FROM Tom Sander
September 11 and Young People In the days after 9/11, Americans felt a sense of national unity unseen since World War II. Within six months, it was gone, except among the Middle Class young. Members of what's called the "9/11 Generation" are still more politically aware, socially conscious and plugged in than their parents. That's also true in countries now experiencing the so-called "Arab Spring," for very different reasons. We look at causes and consequences today.
America's Loss of Community When an entire family tragically vanished from a house down the street, Peter Lovenheim realized he hadn't known them or his remaining neighbors either. To the distress of his teen-age daughter — and his own surprise — many of them accepted when he asked to sleep over so they could get better acquainted. His book on what happened has reignited discussion about the increased fragmentation of American life and the broader issue of civic disengagement. Has real communication been replaced by communication technologies? Can a nation of people who don't know each other continue to stick together?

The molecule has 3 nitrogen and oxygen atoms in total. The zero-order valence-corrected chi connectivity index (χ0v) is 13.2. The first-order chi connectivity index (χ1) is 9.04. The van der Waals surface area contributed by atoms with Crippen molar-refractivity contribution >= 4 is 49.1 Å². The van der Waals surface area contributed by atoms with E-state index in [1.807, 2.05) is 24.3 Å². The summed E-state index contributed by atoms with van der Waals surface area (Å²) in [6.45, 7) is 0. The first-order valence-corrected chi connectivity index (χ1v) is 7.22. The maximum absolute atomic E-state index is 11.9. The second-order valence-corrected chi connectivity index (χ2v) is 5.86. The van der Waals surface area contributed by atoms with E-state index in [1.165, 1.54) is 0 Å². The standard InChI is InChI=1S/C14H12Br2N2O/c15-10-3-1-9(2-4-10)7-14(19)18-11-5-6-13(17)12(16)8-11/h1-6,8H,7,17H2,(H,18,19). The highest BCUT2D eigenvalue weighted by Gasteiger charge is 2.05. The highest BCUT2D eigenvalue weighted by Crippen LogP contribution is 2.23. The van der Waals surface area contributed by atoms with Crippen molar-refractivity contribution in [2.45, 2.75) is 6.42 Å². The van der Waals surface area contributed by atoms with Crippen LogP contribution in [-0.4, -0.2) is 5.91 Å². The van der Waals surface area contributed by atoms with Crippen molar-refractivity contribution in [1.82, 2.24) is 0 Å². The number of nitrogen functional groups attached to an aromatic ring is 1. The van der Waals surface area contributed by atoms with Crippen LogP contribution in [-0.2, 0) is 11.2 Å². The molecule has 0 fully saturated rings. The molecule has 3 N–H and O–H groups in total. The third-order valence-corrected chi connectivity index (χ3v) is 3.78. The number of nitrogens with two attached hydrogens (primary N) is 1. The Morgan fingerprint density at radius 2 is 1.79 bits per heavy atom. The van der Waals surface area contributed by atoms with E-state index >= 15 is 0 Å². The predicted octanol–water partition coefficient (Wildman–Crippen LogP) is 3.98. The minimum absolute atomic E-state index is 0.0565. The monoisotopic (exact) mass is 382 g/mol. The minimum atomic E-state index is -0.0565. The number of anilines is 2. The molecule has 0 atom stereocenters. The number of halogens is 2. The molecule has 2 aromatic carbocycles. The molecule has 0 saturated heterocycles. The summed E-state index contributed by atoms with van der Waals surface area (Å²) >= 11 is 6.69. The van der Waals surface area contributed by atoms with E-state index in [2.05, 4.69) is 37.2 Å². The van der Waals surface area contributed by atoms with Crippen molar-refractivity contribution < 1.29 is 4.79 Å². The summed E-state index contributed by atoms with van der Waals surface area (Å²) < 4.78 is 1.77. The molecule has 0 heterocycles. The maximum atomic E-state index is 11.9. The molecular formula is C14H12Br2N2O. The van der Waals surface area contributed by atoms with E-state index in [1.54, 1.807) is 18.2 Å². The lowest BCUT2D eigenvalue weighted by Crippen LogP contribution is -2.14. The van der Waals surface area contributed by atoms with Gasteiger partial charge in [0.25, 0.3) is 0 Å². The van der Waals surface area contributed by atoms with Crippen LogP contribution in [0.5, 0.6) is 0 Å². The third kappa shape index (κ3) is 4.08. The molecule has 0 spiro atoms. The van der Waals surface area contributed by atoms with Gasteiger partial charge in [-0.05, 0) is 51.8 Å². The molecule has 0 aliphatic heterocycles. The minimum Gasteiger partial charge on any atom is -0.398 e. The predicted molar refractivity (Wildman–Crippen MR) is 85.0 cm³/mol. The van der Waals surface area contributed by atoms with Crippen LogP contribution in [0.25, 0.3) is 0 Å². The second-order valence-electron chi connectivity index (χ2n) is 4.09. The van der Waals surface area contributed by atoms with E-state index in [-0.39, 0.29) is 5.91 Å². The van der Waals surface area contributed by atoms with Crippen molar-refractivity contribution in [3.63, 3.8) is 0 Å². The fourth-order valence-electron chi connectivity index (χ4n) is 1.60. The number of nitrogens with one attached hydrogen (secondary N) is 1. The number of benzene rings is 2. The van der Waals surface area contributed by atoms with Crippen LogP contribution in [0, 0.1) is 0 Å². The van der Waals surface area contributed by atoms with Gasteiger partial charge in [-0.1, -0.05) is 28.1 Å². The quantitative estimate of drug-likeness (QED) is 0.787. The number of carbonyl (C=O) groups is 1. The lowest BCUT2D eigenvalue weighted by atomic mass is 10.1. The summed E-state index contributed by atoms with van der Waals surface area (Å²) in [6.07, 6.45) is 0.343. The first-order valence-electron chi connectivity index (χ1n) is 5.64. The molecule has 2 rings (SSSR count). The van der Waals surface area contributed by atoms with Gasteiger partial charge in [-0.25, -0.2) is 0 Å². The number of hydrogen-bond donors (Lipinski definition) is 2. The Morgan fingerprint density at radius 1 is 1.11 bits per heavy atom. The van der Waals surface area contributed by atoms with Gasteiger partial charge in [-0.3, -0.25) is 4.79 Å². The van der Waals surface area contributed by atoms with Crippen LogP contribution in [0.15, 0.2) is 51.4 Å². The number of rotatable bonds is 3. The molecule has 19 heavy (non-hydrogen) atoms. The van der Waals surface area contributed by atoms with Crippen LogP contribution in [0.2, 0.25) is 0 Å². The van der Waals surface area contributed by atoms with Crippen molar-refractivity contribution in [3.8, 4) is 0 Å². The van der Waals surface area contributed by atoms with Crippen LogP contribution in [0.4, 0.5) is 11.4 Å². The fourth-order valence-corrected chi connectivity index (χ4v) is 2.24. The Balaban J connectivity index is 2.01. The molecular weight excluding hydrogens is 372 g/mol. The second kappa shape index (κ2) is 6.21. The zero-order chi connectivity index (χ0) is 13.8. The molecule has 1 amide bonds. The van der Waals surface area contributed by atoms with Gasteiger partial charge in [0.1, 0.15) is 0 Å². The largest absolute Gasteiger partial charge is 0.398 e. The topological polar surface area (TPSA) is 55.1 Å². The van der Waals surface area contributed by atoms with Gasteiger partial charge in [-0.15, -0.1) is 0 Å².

The US gets deeper into Middle East wars. What's the endgame? President Trump welcomed Egypt's President Abdul Fattah al-Sisi to the White House today… just one of the changes in America's approach to the Middle East since Barack Obama left office. We hear about that and the escalation of warfare as well as civilian casualties.
"Tough on crime" rhetoric sees a revival at Sessions' DOJ The pendulum swings between treatment-focused approaches to drug abuse and tough law enforcement. Now, after years of Obama-era "reforms," President Trump’s Attorney General, Jeff Sessions wants local police freed from federal restrictions to fight another "war on drugs."